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A prisoner receives a haircut (COPY 1/420)
A prisoner receives a haircut (COPY 1/420)

This workshop combines some of the resources in the Crime and Punishment exhibition with a variety of other primary documents. The workshop aims to help pupils to use different types of documents to find out more about the types of crimes committed and punishments given from 1450 to 1900, and for pupils to consider how these vary from today.

The workshop begins with pupils consulting a range of documents from three different time periods: before 1450; 1450-1750; and 1750-1900. From this activity pupils will start to uncover the different types of crime that people committed in the past, and look at the new crimes that emerged during the Industrial and Transport Revolutions.

Pupils will then move on to discover the variety of punishments that were given in the past. Using a Prisoners' Record Book from 1873 they will concentrate on the types of punishment that different people received in Victorian England.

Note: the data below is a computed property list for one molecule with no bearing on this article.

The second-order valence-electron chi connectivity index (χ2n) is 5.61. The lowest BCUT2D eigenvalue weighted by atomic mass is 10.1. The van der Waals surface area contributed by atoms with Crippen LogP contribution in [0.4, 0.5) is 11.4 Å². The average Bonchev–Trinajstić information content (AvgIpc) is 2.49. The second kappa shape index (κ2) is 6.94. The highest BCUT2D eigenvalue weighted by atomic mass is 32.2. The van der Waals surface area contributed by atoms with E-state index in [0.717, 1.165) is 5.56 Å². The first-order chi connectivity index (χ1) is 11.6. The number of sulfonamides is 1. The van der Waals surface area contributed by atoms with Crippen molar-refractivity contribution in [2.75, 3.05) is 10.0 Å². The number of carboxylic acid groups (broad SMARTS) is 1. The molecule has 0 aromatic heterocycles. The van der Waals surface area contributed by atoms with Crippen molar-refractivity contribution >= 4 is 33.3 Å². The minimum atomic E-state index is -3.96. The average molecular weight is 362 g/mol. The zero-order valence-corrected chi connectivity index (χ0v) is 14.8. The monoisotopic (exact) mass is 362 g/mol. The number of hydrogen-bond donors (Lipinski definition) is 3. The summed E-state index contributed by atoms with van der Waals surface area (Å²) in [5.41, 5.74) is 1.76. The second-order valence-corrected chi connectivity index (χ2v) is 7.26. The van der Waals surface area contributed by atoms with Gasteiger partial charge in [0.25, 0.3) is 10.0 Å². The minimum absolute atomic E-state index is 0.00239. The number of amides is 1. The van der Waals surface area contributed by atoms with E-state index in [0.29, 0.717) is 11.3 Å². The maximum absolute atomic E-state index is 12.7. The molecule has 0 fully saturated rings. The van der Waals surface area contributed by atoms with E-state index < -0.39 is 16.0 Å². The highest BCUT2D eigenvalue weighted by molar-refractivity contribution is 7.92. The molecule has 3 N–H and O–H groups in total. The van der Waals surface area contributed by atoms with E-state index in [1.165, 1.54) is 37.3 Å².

Pupils will consider whether punishments varied between men and women, and between adults and children. The workshop will draw to a close with pupils discussing whether or not these punishments were fair, what the purpose behind each type of punishment was and how crime and punishment in the past is similar or different to today.

Session options

This session can be delivered as a

  • Workshop
  • Videoconference
  • Virtual classroom

Contact us

All activities must be booked in advance.

Tel: +44 (0)20 8392 5365

Fax: +44 (0)20 8487 9202


Availability: Any time of year

Duration: 2 hours

Cost: Free of charge

Suitability: Year 7

Maximum number of pupils per workshop: 30

QCA links: History Unit 2: How did medieval monarchs keep control?, History Unit 2: Unit 3: How hard was life for medieval people in town and country?